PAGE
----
Put old hedge bushes on the stick
Most hedges of shrubby deciduous shrubs such as cherry laurel, barberry, hawthorn or privet can be rejuvenated if necessary, by cutting them back to the old wood. The ideal time for deciduous shrubs is the early spring before foliage emergence, for evergreen early summer, such as at the time of the regular hedge trimming. However, to ensure that the plants drive out again safely, the accompanying circumstances must be right - these include above all a bright location and a good water supply. Use a saw to cut all the main branches of the plants down to 30 centimeters above the ground. The new shoot should be trimmed at least by next spring at least a third of its length, so that the hedge is again tight.Note that in slow-growing species, such as the boxwood, it can take a few years for the tapered hedge to be handsome again.
Rejuvenate single-hedge hedgerows
So brachial cutting measures as in hedgerows are usually not necessary in tree-like hedge plants. Nevertheless, it happens that, for example, you take over an old garden with a hedge which has gone very far and would like to bring it back into shape. Then it's time for a rejuvenation cut.
Because of their high regenerative ability, most treelike hedge plants such as field maple, red beech and hornbeam tolerate such rejuvenation well. In order to preserve the plants as much as possible, proceed as follows in unkempt, older, summer-green hedges: In the early spring of the first year, cut all side branches back with a pruning shears or a tree saw on the top and on a flank so that only still stubs with slight branching stand still. In the second year, it's the other flank's turn. The benefit of this gradual rejuvenation is that the plants on one side always have enough leaves and therefore better cope with pruning.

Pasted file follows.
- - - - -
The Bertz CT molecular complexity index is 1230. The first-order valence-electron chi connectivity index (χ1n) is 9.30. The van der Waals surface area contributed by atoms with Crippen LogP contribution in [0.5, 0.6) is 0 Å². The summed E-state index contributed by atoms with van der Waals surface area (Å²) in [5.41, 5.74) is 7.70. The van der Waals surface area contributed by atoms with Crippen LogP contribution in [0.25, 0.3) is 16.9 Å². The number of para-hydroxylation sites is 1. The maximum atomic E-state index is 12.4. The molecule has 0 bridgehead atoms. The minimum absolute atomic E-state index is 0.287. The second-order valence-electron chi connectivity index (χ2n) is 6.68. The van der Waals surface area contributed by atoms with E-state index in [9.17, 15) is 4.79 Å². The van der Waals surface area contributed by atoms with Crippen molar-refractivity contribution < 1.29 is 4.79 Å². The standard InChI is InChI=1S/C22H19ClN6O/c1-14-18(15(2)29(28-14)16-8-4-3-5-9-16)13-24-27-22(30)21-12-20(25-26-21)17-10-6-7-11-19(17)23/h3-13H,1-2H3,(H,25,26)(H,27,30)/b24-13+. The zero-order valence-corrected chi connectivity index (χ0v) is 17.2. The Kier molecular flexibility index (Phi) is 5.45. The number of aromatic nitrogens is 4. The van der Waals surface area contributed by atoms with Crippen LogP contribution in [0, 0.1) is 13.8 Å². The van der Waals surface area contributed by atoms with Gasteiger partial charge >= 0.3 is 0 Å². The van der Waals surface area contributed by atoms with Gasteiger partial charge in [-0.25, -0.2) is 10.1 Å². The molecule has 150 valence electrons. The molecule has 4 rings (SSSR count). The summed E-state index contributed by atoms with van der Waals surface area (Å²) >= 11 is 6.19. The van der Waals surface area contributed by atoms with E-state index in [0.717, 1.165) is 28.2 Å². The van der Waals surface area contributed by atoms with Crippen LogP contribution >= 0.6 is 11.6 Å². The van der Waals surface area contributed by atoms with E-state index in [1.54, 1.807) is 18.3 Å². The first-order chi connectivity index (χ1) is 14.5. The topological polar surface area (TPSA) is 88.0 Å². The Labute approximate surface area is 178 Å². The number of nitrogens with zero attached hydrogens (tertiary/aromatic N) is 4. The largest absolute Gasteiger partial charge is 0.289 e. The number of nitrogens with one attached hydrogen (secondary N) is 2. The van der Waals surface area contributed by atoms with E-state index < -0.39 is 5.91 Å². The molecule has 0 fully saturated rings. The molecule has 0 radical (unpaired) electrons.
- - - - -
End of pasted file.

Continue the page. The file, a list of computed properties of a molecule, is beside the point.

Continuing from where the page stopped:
In the first year, the right side of the hedge was rejuvenated (see left hedge). In the second year the back cut of the left side took place (see right hedge)
From the so-called sleeping eyes push the stumps again strong. Some hedge plants, however, take quite a lot of time to regenerate and only show fresh green again in the summer. This is no cause for concern as the plants need time to activate their "sleeping eyes".
Shape unkempt coniferous tree hedges
Coniferous tree hedges are not very cut tolerant in contrast to most deciduous shrubs. They do not re-emerge from the un-needled branch parts if they have been cut back too far. Therefore, always remain in the "green zone" for all cutting measures in the case of life trees or false cypresses, but also in pines and spruces.
However, a moderate cut for height regulation is possible with all conifers: the truncated trunks are overgrown over time by the fresh sprouting of the lateral branching and the hedge is slowly resealed from above. However, the flanks may only be cut back as far as the needle attachment. Needleless stubs do not drive anymore. The only exception is the yew: it even forms fresh green shoots directly from the trunk.
Close holes and gaps in the hedge
Who is not annoyed when the appearance of the hedge is clouded by gaps? There are several ways that you can remedy such blemishes: Smaller holes in deciduous tree hedges such as hornbeam, boxwood and privet or coniferous tree hedges such as tree of life and cypress close relatively quickly, if the site is sufficiently exposed. If in doubt, remove the branches of adjacent trees if they throw too much shadow on the hedge.
By redirecting shoots you can mend unsightly spots and ugly holes in the hedge. Attach the shoots to thin bamboo sticks and cut all the tips
Greater gaps disappear faster as you guide the adjacent shoots along a bamboo stick horizontally or diagonally across the open space. If you also trim the shoot tips a bit, you will start the branch and the gap will soon be gone.